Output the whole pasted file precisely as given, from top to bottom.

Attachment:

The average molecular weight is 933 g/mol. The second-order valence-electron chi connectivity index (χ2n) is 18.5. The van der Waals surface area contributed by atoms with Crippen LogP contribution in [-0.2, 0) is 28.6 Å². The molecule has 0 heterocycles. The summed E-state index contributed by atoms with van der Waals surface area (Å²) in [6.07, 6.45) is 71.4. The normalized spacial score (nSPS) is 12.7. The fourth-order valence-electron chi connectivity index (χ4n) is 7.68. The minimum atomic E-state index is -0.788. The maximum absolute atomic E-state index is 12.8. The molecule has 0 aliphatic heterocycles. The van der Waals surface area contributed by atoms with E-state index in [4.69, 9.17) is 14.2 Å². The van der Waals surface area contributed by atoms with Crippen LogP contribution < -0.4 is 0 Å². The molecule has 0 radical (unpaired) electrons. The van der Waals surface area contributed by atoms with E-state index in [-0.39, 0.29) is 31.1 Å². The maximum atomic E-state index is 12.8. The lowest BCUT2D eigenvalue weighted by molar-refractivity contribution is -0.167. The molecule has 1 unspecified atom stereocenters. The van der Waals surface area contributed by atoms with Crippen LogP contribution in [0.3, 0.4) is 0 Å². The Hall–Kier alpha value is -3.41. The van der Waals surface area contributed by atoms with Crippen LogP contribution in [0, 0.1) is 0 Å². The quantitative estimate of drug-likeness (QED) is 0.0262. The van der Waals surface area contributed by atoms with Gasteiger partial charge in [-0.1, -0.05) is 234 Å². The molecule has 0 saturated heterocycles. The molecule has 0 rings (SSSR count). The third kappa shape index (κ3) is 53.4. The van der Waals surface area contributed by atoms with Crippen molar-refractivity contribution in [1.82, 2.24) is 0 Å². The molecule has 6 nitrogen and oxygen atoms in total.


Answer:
The average molecular weight is 933 g/mol. The second-order valence-electron chi connectivity index (χ2n) is 18.5. The van der Waals surface area contributed by atoms with Crippen LogP contribution in [-0.2, 0) is 28.6 Å². The molecule has 0 heterocycles. The summed E-state index contributed by atoms with van der Waals surface area (Å²) in [6.07, 6.45) is 71.4. The normalized spacial score (nSPS) is 12.7. The fourth-order valence-electron chi connectivity index (χ4n) is 7.68. The minimum atomic E-state index is -0.788. The maximum absolute atomic E-state index is 12.8. The molecule has 0 aliphatic heterocycles. The van der Waals surface area contributed by atoms with E-state index in [4.69, 9.17) is 14.2 Å². The van der Waals surface area contributed by atoms with Crippen LogP contribution < -0.4 is 0 Å². The molecule has 0 radical (unpaired) electrons. The van der Waals surface area contributed by atoms with E-state index in [-0.39, 0.29) is 31.1 Å². The maximum atomic E-state index is 12.8. The lowest BCUT2D eigenvalue weighted by molar-refractivity contribution is -0.167. The molecule has 1 unspecified atom stereocenters. The van der Waals surface area contributed by atoms with Crippen LogP contribution in [0.3, 0.4) is 0 Å². The Hall–Kier alpha value is -3.41. The van der Waals surface area contributed by atoms with Crippen LogP contribution in [0, 0.1) is 0 Å². The quantitative estimate of drug-likeness (QED) is 0.0262. The van der Waals surface area contributed by atoms with Gasteiger partial charge in [-0.1, -0.05) is 234 Å². The molecule has 0 saturated heterocycles. The molecule has 0 rings (SSSR count). The third kappa shape index (κ3) is 53.4. The van der Waals surface area contributed by atoms with Crippen molar-refractivity contribution in [1.82, 2.24) is 0 Å². The molecule has 6 nitrogen and oxygen atoms in total.